Contagion

Pontypool is a psychological horror thriller in which a deadly virus has spread in a small town by means of the English language as the vector. When the infected words are understood, the virus infects the host. The witty film has an interesting take on a probable cause of a zombie apocalypse since considering language as a means of infection is unique and symbolical. In addition, there was a metaphorical use of language, how it can be contaminated, infectious and destructive. For me, the film reflects how messages are passed. It can make sense or be misunderstood.

The setting is typical for a horror plot since the story took place in a small town, Pontypool, during a blizzard that caused bus cancellation. There were reports of violence, mobbing, strange speech patterns and cannibalism ─ that of resembling a zombie outbreak. Mazzy, a radio jock, encountered a mumbling woman banging at his car window on his way to work. As the day goes on, they discovered that it is connected to a seemingly violent and destructive mobbing. There was a sense of entrapment since the characters were stuck in the radio station. They cannot go outside because of a terrible snowstorm and the zombies. The setting is very claustrophobic because the radio crew is trapped in the building without knowing any outside information. 

There is a minimal depiction of gore in the movie. The carnage only happened when the infected Laurel-Ann was repeatedly slamming on the sound booth’s window, which splattered blood all over. She also got electrocuted. The scene where she threw up was really disgusting.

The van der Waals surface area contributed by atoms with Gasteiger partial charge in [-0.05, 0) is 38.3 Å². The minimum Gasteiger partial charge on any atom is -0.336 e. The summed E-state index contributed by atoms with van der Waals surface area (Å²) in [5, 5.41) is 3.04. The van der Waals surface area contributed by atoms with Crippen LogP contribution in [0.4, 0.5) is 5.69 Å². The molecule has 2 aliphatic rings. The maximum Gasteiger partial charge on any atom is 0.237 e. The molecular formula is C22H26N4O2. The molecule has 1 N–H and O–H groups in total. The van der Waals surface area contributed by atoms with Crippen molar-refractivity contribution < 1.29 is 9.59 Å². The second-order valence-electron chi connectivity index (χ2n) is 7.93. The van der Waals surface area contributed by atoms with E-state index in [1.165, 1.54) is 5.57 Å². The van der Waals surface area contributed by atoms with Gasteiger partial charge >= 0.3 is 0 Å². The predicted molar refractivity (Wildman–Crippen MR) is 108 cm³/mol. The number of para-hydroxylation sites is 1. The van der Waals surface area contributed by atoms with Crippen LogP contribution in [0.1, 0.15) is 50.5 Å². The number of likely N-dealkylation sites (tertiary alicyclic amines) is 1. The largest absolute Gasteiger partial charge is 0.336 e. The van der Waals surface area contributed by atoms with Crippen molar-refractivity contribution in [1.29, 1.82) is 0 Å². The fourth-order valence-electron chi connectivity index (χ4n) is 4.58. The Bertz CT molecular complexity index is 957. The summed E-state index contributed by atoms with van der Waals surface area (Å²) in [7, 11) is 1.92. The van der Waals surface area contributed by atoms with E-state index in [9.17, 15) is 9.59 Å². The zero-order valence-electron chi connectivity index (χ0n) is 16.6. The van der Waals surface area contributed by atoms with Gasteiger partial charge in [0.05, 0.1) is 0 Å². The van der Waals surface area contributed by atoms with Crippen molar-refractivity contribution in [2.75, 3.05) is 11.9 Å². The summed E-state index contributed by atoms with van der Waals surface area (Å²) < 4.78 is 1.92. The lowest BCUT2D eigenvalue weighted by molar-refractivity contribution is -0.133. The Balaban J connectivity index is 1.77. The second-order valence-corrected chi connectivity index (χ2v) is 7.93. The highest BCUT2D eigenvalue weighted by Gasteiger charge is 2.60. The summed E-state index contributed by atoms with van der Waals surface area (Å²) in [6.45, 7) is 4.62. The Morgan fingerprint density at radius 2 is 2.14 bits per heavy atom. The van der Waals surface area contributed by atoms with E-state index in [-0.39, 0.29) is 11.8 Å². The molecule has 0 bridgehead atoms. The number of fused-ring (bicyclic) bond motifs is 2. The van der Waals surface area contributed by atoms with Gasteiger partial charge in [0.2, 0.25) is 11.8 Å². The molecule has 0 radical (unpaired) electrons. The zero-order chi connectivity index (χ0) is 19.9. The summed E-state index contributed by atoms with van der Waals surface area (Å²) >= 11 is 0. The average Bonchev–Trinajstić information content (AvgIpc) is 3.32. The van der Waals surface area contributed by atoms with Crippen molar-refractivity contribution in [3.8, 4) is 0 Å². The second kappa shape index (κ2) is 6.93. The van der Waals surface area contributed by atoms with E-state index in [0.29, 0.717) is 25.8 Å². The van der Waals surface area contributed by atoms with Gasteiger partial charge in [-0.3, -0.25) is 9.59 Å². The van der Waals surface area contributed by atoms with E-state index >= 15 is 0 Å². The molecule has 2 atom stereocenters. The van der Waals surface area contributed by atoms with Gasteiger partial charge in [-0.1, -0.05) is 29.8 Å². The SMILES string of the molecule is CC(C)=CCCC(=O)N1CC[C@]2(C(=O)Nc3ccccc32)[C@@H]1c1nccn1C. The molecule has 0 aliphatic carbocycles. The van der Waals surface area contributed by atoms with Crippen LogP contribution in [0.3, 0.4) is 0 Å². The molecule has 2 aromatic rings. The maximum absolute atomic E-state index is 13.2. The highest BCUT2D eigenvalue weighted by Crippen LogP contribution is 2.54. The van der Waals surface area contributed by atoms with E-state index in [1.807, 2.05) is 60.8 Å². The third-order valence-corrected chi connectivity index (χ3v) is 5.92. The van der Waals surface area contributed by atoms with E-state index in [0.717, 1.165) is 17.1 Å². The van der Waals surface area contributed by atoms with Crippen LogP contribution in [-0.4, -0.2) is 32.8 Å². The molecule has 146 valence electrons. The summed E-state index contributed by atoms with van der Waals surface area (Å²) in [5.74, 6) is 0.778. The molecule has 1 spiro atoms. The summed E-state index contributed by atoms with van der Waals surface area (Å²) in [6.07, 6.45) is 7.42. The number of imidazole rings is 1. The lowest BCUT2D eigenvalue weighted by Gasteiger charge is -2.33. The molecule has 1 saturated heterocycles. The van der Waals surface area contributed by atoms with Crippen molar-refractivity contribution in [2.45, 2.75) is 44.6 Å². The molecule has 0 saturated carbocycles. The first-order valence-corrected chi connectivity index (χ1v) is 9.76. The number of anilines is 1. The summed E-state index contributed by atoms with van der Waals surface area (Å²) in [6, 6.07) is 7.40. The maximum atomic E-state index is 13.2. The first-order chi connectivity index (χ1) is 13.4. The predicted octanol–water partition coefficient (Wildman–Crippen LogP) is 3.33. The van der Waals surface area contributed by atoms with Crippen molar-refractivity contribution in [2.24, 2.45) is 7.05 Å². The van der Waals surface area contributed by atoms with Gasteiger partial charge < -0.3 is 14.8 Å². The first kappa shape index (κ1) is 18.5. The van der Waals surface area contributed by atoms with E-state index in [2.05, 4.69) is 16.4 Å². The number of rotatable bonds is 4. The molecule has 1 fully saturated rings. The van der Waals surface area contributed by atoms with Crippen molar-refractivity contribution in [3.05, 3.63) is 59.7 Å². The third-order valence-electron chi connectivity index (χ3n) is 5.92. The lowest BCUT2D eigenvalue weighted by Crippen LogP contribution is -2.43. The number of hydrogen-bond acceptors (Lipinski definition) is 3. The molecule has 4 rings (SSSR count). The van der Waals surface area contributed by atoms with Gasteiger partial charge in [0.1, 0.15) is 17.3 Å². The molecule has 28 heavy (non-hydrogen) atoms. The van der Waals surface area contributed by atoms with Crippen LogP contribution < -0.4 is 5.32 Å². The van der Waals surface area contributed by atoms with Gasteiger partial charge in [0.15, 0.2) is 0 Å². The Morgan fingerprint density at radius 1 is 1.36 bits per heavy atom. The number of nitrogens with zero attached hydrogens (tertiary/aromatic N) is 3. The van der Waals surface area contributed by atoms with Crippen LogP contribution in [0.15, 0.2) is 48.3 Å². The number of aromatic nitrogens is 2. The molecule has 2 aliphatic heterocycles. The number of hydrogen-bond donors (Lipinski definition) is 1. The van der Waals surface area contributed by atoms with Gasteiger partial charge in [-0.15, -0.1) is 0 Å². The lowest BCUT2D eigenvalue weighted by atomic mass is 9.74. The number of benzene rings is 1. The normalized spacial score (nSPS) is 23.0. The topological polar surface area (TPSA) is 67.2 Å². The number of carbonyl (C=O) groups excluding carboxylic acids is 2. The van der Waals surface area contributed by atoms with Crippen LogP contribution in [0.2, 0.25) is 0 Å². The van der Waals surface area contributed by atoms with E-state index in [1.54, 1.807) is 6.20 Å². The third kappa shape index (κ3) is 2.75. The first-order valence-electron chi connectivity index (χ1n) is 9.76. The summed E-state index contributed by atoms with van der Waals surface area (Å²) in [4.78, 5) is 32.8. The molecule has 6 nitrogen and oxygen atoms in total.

The movie is not really graphic because phone dispatch calls are the only source of the “image” of the monstrosity, chaos, and carnage happening outside the building. As a viewer, not seeing the cause of the threat is really frustrating. Although not visual, the film was able to evoke feelings of fear and suspense through audios that let the viewer’s imaginations go wild to visualize the gore and violence. This mystery, like reading a book, actually adds to the scariness of this movie because the viewer has to imagine the chaos and carnage, like how the zombies were eating people. The particular audio where the person with a baby voice was quite creepy. Despite lack of visual carnage, the audios were quite effective since the viewer gets more curious of what is actually happening.

Although having a witty storyline, much of the film is quite ridiculous for me since it is very bland and boring. It is annoying how “Kill is kiss” and “Sydney Briar is alive” still keeps on repeating in my head. The audio snippets in and the short video in credits did not make sense to me. In summary, Pontypool is not the kind of movie I would watch again. 

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